Hungary has a stable democratic system of governance. Country risk is reduced as a result of political stability (Slamanig 2012). Hungary is seeking to make amendments to its laws to adhere to Euro zone conventions. The government is carrying out structural reforms that are likely to increase political stability in the long run. Reforms in the banking sector may cause instability in the short run. This is because investors and commercial banks have to adjust to new regulations that limit reliance on external debts. In the long run all reforms are expected to increase stability in the political and economic environment.

A country’s risk may be influenced by factors that emerge from external financial markets. Carare (2011) discusses that fluctuations in Hungary’s economy are caused by a large extent by “the risk premium shocks emanating from the external environment” (p. 18). Carare (2011) discusses that “risk premium shocks in Hungary are more persistent than monetary policy shocks” (p. 15). The risk premium shocks are the changes to the expected returns on capital by investors. The Hungarian system appears to follow the external expected rates of return rather than its policy rate. It means the market is less sensitive to the monetary policies that are implemented to correct imbalances than it is to external rates of return. The lack of control over the level of borrowing by the Hungarian central bank may increase the country risk. Hungary may fail to control exchange rates and inflation using monetary policies. Ineffectiveness of monetary policy increases country risk.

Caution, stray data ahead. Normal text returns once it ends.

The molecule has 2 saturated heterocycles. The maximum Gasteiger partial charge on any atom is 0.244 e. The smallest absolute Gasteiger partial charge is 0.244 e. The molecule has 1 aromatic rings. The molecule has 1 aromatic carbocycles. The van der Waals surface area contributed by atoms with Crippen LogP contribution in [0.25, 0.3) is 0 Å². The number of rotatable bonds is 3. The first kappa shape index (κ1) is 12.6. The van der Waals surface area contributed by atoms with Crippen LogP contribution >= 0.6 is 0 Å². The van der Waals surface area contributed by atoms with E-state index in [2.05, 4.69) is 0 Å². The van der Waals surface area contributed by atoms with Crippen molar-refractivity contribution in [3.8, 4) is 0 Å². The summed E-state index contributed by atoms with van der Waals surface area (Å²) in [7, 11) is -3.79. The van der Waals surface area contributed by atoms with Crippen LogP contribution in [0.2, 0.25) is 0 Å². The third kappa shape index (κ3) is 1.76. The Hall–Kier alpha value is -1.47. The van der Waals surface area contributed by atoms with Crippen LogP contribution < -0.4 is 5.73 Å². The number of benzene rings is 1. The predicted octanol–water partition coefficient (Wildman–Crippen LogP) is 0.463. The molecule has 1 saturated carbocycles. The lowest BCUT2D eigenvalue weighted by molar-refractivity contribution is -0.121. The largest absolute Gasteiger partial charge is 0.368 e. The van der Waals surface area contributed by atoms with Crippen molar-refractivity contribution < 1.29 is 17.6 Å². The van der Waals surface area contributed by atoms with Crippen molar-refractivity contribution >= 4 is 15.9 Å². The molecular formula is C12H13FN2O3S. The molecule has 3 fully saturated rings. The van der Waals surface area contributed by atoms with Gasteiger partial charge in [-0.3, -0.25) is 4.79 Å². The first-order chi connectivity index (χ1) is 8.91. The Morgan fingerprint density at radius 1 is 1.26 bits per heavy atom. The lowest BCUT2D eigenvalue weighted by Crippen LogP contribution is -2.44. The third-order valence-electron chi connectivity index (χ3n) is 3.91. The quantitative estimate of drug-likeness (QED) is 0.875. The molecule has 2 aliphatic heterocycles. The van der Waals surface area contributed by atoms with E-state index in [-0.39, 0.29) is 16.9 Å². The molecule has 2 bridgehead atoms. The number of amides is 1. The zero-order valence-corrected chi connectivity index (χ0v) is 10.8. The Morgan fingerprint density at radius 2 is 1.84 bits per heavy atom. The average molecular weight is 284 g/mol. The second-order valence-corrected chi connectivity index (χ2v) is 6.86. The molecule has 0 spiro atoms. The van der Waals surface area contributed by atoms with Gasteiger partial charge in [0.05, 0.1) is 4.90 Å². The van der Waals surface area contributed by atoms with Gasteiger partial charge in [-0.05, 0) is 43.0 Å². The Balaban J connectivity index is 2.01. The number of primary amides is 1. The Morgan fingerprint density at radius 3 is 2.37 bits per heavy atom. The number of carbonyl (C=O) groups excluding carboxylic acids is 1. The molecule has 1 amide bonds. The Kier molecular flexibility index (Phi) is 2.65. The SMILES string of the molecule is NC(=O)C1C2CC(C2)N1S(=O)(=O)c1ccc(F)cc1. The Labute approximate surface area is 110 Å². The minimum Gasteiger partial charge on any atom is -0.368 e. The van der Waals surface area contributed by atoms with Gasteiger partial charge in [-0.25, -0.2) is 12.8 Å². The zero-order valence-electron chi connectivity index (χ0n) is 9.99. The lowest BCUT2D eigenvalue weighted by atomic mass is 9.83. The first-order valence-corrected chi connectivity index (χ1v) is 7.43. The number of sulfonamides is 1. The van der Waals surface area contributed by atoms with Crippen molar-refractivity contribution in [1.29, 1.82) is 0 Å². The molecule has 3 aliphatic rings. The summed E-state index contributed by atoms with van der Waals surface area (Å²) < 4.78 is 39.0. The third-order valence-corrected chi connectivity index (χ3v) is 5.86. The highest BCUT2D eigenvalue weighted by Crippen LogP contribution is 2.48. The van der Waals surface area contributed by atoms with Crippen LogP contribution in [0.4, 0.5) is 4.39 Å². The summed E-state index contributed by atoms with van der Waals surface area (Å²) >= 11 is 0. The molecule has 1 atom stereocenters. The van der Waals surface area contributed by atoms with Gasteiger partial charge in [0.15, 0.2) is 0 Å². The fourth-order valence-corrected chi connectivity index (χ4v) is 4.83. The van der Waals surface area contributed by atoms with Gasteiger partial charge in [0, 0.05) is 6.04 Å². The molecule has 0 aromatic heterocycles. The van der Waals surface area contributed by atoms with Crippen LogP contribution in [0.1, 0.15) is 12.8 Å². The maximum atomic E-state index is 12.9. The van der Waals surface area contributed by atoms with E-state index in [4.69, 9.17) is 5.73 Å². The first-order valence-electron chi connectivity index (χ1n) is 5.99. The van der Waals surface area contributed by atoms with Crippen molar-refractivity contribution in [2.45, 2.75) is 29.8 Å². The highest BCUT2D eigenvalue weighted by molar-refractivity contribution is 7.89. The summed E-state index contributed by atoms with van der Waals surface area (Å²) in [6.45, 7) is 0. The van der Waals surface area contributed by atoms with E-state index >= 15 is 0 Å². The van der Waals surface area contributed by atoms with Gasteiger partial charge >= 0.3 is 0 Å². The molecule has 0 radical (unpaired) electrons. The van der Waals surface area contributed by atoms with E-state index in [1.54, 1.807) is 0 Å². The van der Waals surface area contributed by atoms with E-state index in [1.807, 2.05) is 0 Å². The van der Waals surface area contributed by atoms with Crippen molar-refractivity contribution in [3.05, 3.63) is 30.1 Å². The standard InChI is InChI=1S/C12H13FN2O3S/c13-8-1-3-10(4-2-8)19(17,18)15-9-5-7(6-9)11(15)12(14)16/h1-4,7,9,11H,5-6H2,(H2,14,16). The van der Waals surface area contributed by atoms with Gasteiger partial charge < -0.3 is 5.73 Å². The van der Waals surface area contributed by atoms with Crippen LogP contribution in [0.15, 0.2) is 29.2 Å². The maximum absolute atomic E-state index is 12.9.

Nogues & Grande (2001) argue that a country with a current account surplus below -5% is not creditworthy. Hungary’s current account balance in 2012 was 0.5% which shows creditworthiness. Creditworthiness reduces risk. However, there are projections of a possible increase in the negative side of this ratio in 2013 (-0.8%) and in 2014 (-1.3%) (Hungary 2013). The projections still indicate creditworthiness of the country to investors. This reduces the uncertainty that has been created by the government’s inability to auction securities.

CAPM and cost of equity

The cost of equity under the CAPM is expressed as RE = Rf + BE * (RM – Rf). According to Hamm (2006), it is interpreted as return on equity = risk free rate of return + beta * (average market rate of return – risk free rate).

The advantage of using CAPM is the ability to calculate the risk of companies that do not pay dividends (Hamm 2006). The main disadvantage is that one needs to find the values of beta and risk premium. These are estimated from past data rather than future expectations. A survey indicates that 96% of practitioners use historical beta figures compared to 4% who use beta forecasts (Nel 2011, p. 5339). According to Nel (2011) the “discounted cash flow method is the most accurate and equity valuation method” (p. 5336). Some components of the CAPM approach are used by academicians but are not used in practice (Nel 2011, p. 5337). The beta used in the CAPM approach varies from time to time. Statistics indicate that the beta is not related to returns. Cummins & Philips (2003) discuss that CAPM may “give inaccurate estimates because it omits important financial risk factors” (p. 4). Different methods of calculations are suitable for different companies and industries.